How do you know how to do this? You get yourself educated. You work with the networkers. You go through webinar one, where I spoke about the different ways you can become educated on the various funding programs before they come out.
Another really important step that clients need to consider before you apply for grant program is your financial co-contribution. So in the vast majority of cases, and I only know of one recent grant where this wasn't the case, but in the vast majority of cases, grants require a funding co-contribution from the business. And that co-contribution is usually a 50% co-contribution, but can be as high as 75%.
Why does the government do this? Because they want you to have some skin in the game. So if you're going to put some of your own heart and dollars into a funding program, you are more likely to make that project a success, which means the government is more likely to get value for money from you. In which case they will usually require a financial co-contribution.
9 times out of 10, you will need to provide evidence to confirm that you are able to meet your financial co-contribution, before you actually submit your application. For the larger grant funding programs, that will be things like cash flows, forecast, PNLs, budgets, et cetera, to make sure that you can actually fund it.
However, be really careful with your cashflow, because most of the grant funding programs, you don't get the grant upfront and then you use that money to go and undertake the particular project or service. 9 times out of 10, it's either issue retrospectively. So what that means is if you are applying for a $10,000 funding project, such as, I don't know, something under the small business digital grant, for example. So that means that $10,000 grant with a 50% co-contribution. So the project itself is a $20,000 project. So that means in that particular grant, you have to fund the full $20,000 upfront, complete the project, then you launched your acquittal documentation before you get your $10,000 grant funds. So can you fund that $20,000 upfront?
So these are things, things that you need to be thinking about for the larger grant funding programs. I'm just working with a client on at the moment, who's just received $1.5 million under a particular State government project. So under that $1.5 million, they actually get that at various milestones throughout their project plan. So we had to work really closely with them to make sure that they cash flow and their project plan, supported each other. So we had to change the milestones to make sure that their funding, as it was coming in, was sufficient for them to continue to move on to the next milestone in that particular project. So your cash flow becomes critical when applying for launch of parent funding programs. So bear that in mind.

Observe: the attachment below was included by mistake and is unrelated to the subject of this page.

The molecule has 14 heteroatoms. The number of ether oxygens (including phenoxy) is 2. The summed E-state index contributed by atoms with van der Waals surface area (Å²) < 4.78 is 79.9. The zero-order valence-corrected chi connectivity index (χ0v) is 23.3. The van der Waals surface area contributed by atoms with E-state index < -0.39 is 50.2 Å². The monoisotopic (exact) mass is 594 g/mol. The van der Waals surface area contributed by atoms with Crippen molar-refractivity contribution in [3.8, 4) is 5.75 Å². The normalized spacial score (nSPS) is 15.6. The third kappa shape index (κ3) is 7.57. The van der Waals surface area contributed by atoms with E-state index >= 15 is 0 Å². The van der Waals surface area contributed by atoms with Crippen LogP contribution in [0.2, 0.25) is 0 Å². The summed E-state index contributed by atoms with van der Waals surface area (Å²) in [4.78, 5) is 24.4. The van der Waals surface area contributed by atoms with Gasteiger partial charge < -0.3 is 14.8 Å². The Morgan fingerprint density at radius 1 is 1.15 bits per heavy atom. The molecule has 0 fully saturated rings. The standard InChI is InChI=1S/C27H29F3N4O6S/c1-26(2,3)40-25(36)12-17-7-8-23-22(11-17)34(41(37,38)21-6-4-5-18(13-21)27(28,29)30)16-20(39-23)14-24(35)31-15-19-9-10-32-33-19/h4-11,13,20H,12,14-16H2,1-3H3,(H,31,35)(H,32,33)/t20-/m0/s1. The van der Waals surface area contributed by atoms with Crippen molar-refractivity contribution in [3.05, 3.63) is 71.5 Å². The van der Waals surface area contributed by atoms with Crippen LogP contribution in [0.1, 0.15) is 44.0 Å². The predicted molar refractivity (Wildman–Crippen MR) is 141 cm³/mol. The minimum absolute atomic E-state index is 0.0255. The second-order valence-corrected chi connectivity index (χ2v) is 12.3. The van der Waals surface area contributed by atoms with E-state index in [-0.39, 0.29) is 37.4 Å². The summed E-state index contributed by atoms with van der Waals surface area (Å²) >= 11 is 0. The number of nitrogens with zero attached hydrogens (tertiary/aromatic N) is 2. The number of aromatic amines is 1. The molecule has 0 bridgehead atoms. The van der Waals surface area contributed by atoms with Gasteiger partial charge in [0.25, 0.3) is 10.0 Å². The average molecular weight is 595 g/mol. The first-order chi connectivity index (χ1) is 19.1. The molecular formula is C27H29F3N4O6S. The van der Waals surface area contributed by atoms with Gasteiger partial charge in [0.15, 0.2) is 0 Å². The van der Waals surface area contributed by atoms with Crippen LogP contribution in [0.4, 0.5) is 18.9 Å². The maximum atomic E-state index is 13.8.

The other thing that I would like to say to you is when you were applying for particularly larger grant funding programs, have a look at a sample funding agreement before you apply, and before you start looking at how you're going to finance your co-contribution. And the reason I say that is, depending on the program, the funding agreement may contain restraints around how you can finance your co-contribution.
For example, I put a client through the maiden Queensland program. We received $900,000 under that particular program to buy an advanced piece of equipment to facilitate some innovation in their manufacturing space. As part of that funding agreement, we were not allowed to have any security taken by the bank, or any other financial institution, over that particular asset. So the asset itself was worth $1.9 million. Now they had to fund a large chunk of that upfront when, and then receive their $900,000 grant and various programs.
What bank will actually lend you $1.2 million initially without taking security over a particular asset? So we were able to do it through related entities, for example. However what I will say, it's really important that you are thinking about these things whenever you are considering how you are going to fund the cashflow and your co-contribution particularly for larger grant funding programs.
So my practical tip number eight is identify and monitor the impact on your own cashflow, and make sure that you've addressed any potential issues on the timing of the grant funding.
My last step that I want to talk to you about is working with your advisors. So you should be developing some really good relationships with your key industry stakeholders, as I talked about in my first webinar. And also with your business advisors and your accountants. Work with them to develop your strategic business plan. Work with them to help identify how you're going to fund your detailed action items within that business plan. And get them to help you with the supporting documentation. So your cash flows, your benchmarks, your growth strategies. Make sure that you are across your cashflow and that you are mapping your milestone grant funds received with your required cash flow for your business.
So start developing those relationships with your networks, with your industry stakeholders, with your business advisors, to help you firstly identify relevant grant funding programs before they come out. And secondly, to ensure that your business is prepared, planned, and best placed for grant success. Thank you very much.